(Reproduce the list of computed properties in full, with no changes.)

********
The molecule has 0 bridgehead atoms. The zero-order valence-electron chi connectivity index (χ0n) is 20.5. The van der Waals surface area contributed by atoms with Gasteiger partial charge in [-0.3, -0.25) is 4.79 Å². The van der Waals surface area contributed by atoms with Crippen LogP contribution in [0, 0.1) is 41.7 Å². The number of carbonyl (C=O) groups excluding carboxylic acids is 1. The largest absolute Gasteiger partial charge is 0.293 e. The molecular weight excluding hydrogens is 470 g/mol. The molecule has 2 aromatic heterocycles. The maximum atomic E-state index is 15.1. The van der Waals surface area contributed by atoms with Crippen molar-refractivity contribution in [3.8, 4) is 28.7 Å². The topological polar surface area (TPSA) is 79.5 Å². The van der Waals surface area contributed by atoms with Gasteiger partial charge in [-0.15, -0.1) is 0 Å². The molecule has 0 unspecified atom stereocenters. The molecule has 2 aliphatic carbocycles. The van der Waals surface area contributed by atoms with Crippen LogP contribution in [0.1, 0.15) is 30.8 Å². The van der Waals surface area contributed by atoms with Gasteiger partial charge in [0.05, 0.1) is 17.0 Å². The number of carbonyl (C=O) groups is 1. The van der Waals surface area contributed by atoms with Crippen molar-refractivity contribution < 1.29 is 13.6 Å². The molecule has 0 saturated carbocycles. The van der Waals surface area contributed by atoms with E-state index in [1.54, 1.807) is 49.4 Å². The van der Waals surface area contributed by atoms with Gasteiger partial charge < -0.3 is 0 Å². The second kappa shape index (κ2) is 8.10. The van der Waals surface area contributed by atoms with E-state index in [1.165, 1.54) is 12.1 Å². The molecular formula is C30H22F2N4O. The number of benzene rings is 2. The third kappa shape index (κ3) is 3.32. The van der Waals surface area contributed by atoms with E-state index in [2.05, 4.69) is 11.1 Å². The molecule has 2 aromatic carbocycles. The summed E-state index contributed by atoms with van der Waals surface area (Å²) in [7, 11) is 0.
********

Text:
The molecule has 0 bridgehead atoms. The zero-order valence-electron chi connectivity index (χ0n) is 20.5. The van der Waals surface area contributed by atoms with Gasteiger partial charge in [-0.3, -0.25) is 4.79 Å². The van der Waals surface area contributed by atoms with Crippen LogP contribution in [0, 0.1) is 41.7 Å². The number of carbonyl (C=O) groups excluding carboxylic acids is 1. The largest absolute Gasteiger partial charge is 0.293 e. The molecular weight excluding hydrogens is 470 g/mol. The molecule has 2 aromatic heterocycles. The maximum atomic E-state index is 15.1. The van der Waals surface area contributed by atoms with Crippen molar-refractivity contribution in [3.8, 4) is 28.7 Å². The topological polar surface area (TPSA) is 79.5 Å². The van der Waals surface area contributed by atoms with Gasteiger partial charge in [-0.15, -0.1) is 0 Å². The molecule has 0 unspecified atom stereocenters. The molecule has 2 aliphatic carbocycles. The van der Waals surface area contributed by atoms with Crippen LogP contribution in [0.1, 0.15) is 30.8 Å². The van der Waals surface area contributed by atoms with Gasteiger partial charge in [0.05, 0.1) is 17.0 Å². The number of carbonyl (C=O) groups is 1. The van der Waals surface area contributed by atoms with Crippen molar-refractivity contribution < 1.29 is 13.6 Å². The molecule has 0 saturated carbocycles. The van der Waals surface area contributed by atoms with E-state index in [1.54, 1.807) is 49.4 Å². The van der Waals surface area contributed by atoms with Gasteiger partial charge < -0.3 is 0 Å². The second kappa shape index (κ2) is 8.10. The van der Waals surface area contributed by atoms with E-state index in [1.165, 1.54) is 12.1 Å². The molecular formula is C30H22F2N4O. The number of benzene rings is 2. The third kappa shape index (κ3) is 3.32. The van der Waals surface area contributed by atoms with E-state index in [2.05, 4.69) is 11.1 Å². The molecule has 2 aromatic carbocycles. The summed E-state index contributed by atoms with van der Waals surface area (Å²) in [7, 11) is 0.